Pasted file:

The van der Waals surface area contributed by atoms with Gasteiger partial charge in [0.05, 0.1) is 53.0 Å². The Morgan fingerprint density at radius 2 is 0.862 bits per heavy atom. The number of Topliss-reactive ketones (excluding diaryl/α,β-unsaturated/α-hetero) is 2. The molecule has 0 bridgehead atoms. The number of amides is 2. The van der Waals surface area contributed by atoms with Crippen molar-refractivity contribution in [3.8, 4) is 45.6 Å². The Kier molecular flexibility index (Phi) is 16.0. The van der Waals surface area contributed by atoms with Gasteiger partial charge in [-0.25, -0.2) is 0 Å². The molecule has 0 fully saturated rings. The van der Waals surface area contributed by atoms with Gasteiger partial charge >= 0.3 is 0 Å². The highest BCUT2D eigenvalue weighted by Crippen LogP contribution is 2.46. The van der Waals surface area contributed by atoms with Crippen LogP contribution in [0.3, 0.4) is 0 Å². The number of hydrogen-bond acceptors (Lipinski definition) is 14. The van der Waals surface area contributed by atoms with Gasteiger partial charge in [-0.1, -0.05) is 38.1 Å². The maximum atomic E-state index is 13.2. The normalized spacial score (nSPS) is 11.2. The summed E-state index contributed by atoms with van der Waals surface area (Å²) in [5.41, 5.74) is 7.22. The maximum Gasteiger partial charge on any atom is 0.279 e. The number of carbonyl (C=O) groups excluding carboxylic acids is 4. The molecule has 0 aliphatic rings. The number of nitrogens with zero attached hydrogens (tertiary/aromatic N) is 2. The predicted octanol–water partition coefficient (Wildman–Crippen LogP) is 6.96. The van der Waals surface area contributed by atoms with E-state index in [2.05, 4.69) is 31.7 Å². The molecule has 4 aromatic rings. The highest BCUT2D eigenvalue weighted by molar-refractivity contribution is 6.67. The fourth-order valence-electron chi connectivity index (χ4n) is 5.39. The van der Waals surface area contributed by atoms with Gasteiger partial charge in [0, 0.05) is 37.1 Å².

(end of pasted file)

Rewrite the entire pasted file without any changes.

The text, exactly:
The van der Waals surface area contributed by atoms with Gasteiger partial charge in [0.05, 0.1) is 53.0 Å². The Morgan fingerprint density at radius 2 is 0.862 bits per heavy atom. The number of Topliss-reactive ketones (excluding diaryl/α,β-unsaturated/α-hetero) is 2. The molecule has 0 bridgehead atoms. The number of amides is 2. The van der Waals surface area contributed by atoms with Crippen molar-refractivity contribution in [3.8, 4) is 45.6 Å². The Kier molecular flexibility index (Phi) is 16.0. The van der Waals surface area contributed by atoms with Gasteiger partial charge in [-0.25, -0.2) is 0 Å². The molecule has 0 fully saturated rings. The van der Waals surface area contributed by atoms with Gasteiger partial charge >= 0.3 is 0 Å². The highest BCUT2D eigenvalue weighted by Crippen LogP contribution is 2.46. The van der Waals surface area contributed by atoms with Crippen LogP contribution in [0.3, 0.4) is 0 Å². The number of hydrogen-bond acceptors (Lipinski definition) is 14. The van der Waals surface area contributed by atoms with Gasteiger partial charge in [-0.1, -0.05) is 38.1 Å². The maximum atomic E-state index is 13.2. The normalized spacial score (nSPS) is 11.2. The summed E-state index contributed by atoms with van der Waals surface area (Å²) in [5.41, 5.74) is 7.22. The maximum Gasteiger partial charge on any atom is 0.279 e. The number of carbonyl (C=O) groups excluding carboxylic acids is 4. The molecule has 0 aliphatic rings. The number of nitrogens with zero attached hydrogens (tertiary/aromatic N) is 2. The predicted octanol–water partition coefficient (Wildman–Crippen LogP) is 6.96. The van der Waals surface area contributed by atoms with E-state index in [2.05, 4.69) is 31.7 Å². The molecule has 4 aromatic rings. The highest BCUT2D eigenvalue weighted by molar-refractivity contribution is 6.67. The fourth-order valence-electron chi connectivity index (χ4n) is 5.39. The van der Waals surface area contributed by atoms with Gasteiger partial charge in [0, 0.05) is 37.1 Å².